That’s really “tampiqueños” but WordPress chokes on titles with special characters.
This is a straight-up recipe from Diana Kennedy’s Essential Cuisines of Mexico. Unlike her tamales recipe which I posted about a couple years back, this one requires no interpretation from the experts. Just make sure you leave your tortillas out a day or so, cut into 6 triangular pieces each, to get properly stale before commencing.
The green in the sauce comes a combination of tomatillos (tomates verdes) and grilled poblano chiles, which are quite mild. The former need to be simmered for a bit to soften them; the latter you need to grill over a flame (an open gas burner works fine) until thoroughly blistered and blackened on all sides. Both go into the food processor with fresh cilantro and epazote (I used dried epazote because that’s all I could find) plus white onion and salt.
Then – in a manner surprisingly similar to Thai chile pastes, you fry the sauce in vegetable oil (I’m guessing originally in lard, but I could be wrong – apparently the pre-Hispanic recipes fried the salsa dry), and add some chicken broth.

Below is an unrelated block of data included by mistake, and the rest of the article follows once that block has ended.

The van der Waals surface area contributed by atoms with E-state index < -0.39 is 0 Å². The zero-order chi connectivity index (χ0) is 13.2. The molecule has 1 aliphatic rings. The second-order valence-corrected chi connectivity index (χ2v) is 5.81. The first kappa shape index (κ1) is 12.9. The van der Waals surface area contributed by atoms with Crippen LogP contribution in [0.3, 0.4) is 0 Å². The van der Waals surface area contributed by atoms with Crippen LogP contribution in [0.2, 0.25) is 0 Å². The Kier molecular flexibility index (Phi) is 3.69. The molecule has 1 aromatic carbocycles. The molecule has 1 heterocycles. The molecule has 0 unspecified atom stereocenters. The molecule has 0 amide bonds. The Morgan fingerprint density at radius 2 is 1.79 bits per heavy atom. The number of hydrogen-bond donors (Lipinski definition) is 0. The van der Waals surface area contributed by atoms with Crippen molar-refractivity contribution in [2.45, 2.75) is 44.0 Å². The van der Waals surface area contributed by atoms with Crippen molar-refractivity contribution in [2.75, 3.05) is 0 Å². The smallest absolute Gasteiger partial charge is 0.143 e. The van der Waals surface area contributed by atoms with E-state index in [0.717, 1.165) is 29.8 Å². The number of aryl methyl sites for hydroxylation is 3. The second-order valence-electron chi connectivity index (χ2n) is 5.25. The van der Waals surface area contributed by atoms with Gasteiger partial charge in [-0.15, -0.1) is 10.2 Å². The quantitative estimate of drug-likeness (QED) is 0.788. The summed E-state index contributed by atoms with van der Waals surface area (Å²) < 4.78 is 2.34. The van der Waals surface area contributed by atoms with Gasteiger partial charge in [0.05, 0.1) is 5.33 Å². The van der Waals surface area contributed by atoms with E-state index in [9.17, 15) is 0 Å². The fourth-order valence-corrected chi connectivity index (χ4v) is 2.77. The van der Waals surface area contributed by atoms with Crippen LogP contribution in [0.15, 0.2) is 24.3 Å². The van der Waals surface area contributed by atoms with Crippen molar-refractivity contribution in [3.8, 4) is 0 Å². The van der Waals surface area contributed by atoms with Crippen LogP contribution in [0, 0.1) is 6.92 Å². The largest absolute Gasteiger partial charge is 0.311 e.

Next you fry the tortilla triangles until “they just begin to stiffen but not brown” (harder to judge than you might think), bring the sauce to a boil, and stir in the tortilla pieces. You need to find just that right consistency between too crisp and too soggy. As Nils pointed out to me, it’s a peculiarly Mexican thing.
Finally an enormous amount of fresh cold items are put on top: roughly chopped cilantro, thinly sliced large radishes, hardboiled eggs, roughly chopped white onion and hand-crumbled queso fresco. It’s the contrast between the just-sauced tortilla chips, redolent with the tart smokiness of the sauce, and the crisp fresh ingredients on top, that makes the dish. It’s essential to get the balance right. You serve the dish immediately.